Q: When reading books or listening to podcasts, do you tend to like the villains or the heroes better?

A: I think I like the people that kind of straddle the lines a little bit. I’m reading Vengeful by V.E. Schwab right now, and I read Vicious earlier this year, and I saw her read her Shades of Magic series which I’ve heard is incredible, but something that she talks about is that she’s always making her villains into heroes and she was making her heroes into villains. And I think for me, like the the development that a character has over the course of time, and the questions they’re confronted with morally in their lives is always really interesting to me. I like characters that are trying their best, but that can mean a lot of different things. For a villain character, trying their best could be to try to take over the world. But I think that the characters I don’t connect to are the ones who are just doing something for the sake of doing something.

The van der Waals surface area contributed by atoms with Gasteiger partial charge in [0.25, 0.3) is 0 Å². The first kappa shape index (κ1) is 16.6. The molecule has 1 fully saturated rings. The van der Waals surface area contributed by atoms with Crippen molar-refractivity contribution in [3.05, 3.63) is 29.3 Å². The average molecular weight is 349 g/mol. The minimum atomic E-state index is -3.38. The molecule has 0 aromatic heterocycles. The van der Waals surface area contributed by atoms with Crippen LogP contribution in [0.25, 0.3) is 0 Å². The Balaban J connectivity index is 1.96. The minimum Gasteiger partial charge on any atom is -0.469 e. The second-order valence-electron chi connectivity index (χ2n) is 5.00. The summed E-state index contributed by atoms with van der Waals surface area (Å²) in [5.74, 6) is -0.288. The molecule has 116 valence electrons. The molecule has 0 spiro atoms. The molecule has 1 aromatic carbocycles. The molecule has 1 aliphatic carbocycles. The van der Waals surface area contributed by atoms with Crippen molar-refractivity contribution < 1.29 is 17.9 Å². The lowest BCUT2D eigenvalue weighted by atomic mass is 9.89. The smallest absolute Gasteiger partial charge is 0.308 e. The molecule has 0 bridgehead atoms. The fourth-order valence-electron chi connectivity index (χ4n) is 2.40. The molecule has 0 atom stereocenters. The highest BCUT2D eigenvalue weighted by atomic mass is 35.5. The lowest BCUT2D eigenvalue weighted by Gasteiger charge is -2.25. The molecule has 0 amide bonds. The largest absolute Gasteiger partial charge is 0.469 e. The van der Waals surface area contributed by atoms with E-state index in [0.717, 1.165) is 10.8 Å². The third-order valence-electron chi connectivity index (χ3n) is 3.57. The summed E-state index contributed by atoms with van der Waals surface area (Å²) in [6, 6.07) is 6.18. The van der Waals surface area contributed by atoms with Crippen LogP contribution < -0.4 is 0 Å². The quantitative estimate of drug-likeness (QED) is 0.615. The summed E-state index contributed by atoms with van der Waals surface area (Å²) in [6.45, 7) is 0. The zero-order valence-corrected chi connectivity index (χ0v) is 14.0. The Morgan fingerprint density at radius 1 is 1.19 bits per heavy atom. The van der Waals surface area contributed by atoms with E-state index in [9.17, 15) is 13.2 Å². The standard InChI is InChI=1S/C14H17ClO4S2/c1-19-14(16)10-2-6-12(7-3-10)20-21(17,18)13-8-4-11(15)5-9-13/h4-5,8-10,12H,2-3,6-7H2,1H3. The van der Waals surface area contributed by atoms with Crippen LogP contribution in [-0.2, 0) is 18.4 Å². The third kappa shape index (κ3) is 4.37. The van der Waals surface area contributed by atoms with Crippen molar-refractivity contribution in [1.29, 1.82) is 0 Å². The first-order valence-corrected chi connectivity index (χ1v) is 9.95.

Lauren (left) and Liri at Texas Teen Book Festival 2019

Q: Do you have any advice for your readers and or listeners?

AI think something that’s important is, don’t wait for permission. Don’t wait for permission for somebody to tell you that you can write or that your story is worth hearing. It absolutely is and you absolutely can. And so I think that even if it’s something you’re not ready to share with people yet or something you just want to do for you, you’re going to become a better writer the more that you write and the more that you read. So don’t feel like you have to wait for somebody to give you something or to let you do it. With a pen and piece of paper or a laptop, you can create entire worlds.